Ambrose Evans-Pritchard

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Ambrose Evans-Pritchard
Born7 December 1957
OccupationJournalist, editor, writer

Ambrose Evans-Pritchard (born 7 December 1957) is the international business editor of the Daily Telegraph.


Evans-Pritchard was born in Oxford, the son of E. E. Evans-Pritchard, who was Professor of Social Anthropology at Oxford University from 1946 to 1970.

He was educated at Malvern College, Trinity College, Cambridge, and La Sorbonne.


Before joining the Daily Telegraph in 1991, he wrote about Central America for The Economist. He was Washington correspondent for London's Spectator in the mid-1980s.[citation needed]

A long-time opponent of austerity policies in southern Europe and critic of monetary union, he was the Europe correspondent in Brussels for the Telegraph from 1999 to 2004. He has strongly defended quantitative easing policies in the developed world.[citation needed]

During his time as the Sunday Telegraph's Washington, D.C. bureau chief in the early 1990s, Evans-Pritchard became known for his controversial stories about President Bill Clinton, the 1993 death of Vincent Foster, and the 1995 Oklahoma City bombing.[citation needed]

He is the author of The Secret Life of Bill Clinton: The Unreported Stories (1997) which was published by conservative publishing firm Regnery Publishing.[1] In this book, he perpetuates the false Oklahoma City bombing conspiracy theory that the Oklahoma City bombing was a sting operation by the FBI that went horribly wrong, that ATF agents were warned against reporting to work in the Murrah Building the morning of the attack, and that the Justice Department subsequently engaged in a cover-up.[2]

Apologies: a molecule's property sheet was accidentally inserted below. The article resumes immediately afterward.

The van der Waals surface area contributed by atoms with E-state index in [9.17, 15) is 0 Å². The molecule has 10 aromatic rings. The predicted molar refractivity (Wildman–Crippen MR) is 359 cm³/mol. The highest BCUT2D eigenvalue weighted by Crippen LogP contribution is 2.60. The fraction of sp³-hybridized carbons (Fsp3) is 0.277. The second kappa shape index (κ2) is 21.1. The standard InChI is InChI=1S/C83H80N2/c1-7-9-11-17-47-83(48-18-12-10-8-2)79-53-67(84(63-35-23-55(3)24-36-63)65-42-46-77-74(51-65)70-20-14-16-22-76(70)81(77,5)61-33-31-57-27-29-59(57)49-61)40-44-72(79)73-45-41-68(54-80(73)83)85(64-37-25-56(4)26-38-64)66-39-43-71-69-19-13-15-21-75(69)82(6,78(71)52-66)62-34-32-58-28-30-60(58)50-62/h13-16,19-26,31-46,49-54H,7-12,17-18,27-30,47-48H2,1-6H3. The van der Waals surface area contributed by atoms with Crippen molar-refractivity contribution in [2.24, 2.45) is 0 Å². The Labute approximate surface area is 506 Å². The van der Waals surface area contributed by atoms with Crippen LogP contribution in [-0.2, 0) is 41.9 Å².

Coverage of US politics[edit]

During his time in Washington, his stories often attracted the ire of the Clinton administration, and on Evans-Pritchard's departure from Washington in 1997, a White House aide was quoted in George saying, "That's another British invasion we're glad is over. The guy was nothing but a pain in the ass". His efforts in ferreting out the witness, Patrick Knowlton, whose last name had been spelled "Nolton" in the Park Police report on Foster's death, resulted eventually in a lawsuit by Knowlton against the FBI and the inclusion of Knowlton's lawyer's letter as an appendix to Kenneth Starr's report on Foster's death.[3] In his book, Evans-Pritchard responded vigorously to White House charges against him.


  1. ^ The Secret Life of Bill Clinton; Regnery Publishing; 1997; ISBN 0-89526-408-0
  2. ^ "The Pied Piper of the Clinton Conspiracists". Salon. 23 December 1997. Archived from the original on 25 November 2007. Retrieved 1 December 2007.
  3. ^ Report on the Death of Vincent W. Foster, Jr.; Evans-Pritchard, The Secret Life of Bill Clinton, p. 159

External links[edit]